It's money that Argentina cannot spare, with mounting energy bills that eat up its export earnings, high inflation and slow growth.
The Latin American country's military doesn't have an immediate need to rearm itself, despite frequent rhetoric aimed at Britain over the Falkland Islands, but the government of President Cristina Fernandez de Kirchner is under pressure from the military to modernize the inventory somewhat.
The 16 Mirage F-1 jets Argentina will buy from Spain have served the Spanish air force for about 22 years. They'll replace Argentine air force's almost obsolete Mirage III fleet.
Fernandez was under mounting pressure from her military aides as neighbor Brazil contemplated buying new generation fighter planes. But the acquisition program in that country is on hold, as Brazilian President Dilma Rousseff fights to reverse slowing growth.
In Argentina the greater surprise is the deal itself. Last year, Argentina angered Spain after seizing control of Spanish major Repsol's majority stake in national oil company YPF. Madrid's various intercessions with Fernandez got to a point where King Juan Carlos was hauled in as an intermediary, to no avail.
Repsol's claims of $10 billion compensation for YPF seizure are still under discussion. Most analysts agree that Argentina will have neither the cash nor the inclination to compensate. But Spain, itself under huge economic strain in the eurozone's continuing crisis, is anxious not to burn bridges with Argentina, however troublesome its government may be.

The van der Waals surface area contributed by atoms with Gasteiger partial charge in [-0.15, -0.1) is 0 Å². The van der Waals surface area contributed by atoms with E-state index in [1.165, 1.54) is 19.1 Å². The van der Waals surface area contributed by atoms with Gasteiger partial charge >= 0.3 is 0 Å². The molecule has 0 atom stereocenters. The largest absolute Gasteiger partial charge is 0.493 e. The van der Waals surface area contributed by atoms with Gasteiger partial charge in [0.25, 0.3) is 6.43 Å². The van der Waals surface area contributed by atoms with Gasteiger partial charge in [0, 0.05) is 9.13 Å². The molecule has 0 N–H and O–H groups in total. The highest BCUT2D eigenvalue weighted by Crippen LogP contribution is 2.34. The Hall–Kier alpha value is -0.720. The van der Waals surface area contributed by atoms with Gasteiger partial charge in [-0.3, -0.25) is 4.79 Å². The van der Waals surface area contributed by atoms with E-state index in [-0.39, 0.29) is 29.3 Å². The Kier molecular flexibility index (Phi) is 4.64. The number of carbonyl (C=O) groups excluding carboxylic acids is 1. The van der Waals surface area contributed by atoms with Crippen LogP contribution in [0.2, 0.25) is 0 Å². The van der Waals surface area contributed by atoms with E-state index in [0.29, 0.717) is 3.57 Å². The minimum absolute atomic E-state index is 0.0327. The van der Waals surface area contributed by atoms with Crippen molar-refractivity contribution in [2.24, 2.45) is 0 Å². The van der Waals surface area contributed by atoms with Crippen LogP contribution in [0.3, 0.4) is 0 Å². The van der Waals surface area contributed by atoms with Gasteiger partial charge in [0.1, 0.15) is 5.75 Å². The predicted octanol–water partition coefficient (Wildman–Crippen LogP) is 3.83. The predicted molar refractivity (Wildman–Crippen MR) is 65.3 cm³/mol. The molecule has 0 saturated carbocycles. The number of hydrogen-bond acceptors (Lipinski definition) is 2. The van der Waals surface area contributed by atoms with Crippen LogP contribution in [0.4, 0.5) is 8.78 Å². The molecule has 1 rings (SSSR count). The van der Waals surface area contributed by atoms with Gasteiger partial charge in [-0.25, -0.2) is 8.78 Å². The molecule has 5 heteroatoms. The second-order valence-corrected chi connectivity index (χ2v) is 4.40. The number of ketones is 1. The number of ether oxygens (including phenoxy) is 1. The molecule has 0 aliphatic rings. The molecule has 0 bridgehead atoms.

The details of the Mirage deal were not discussed. Officials would only say the purchase was worth about $230 million. That spending is likely to appear as an expenditure in Argentina's budget next year. Exactly how the purchase will be funded and how the payment will be made remains unclear.
Argentina has hinted on and off that it wants to decommission its own Mirage III fleet. It's not clear how many are still flying. Argentina is known to have an assortment of more than 25 Mirage III jets, a few bought from Israel and Peru.
Analysts said the Mirage deal was of greater benefit to Spain, which would have had difficulty selling off its old jets. For Argentina, the purchase serves another purpose: of assuaging negative Spanish sentiment over Repsol YPF seizure.
Spanish diplomats have gone to great lengths to temper Repsol's occasional outbursts on its loss of YPF. Spain doesn't want to let go of Argentina, one of its former colonies in Latin America and a major springboard for peddling influence in Latin America.
Argentine officials said the Mirages will be refurbished before they are handed over by Spain. A number of avionics and weaponry features were added to the jets before they were formally decommissioned in June, but analysts say those changes too may need further revisions.
Features added to the Mirage-1 jets include airborne refueling capacity, laser-guided autonomous navigation and improved targeting gadgetry.
The Mirage family was one of the more successful fighter bombers produced by Dassault Aviation of France, which is struggling to market its new Rafale jet fighter. Brazil is among countries approached by Dassault as a Rafale potential buyer.
The new jet is well beyond Argentina's reach at present, both financially and in terms of air force human resources, while Fernandez grapples with severe economic problems and constraints on spending of foreign exchange earned through commodity exports.
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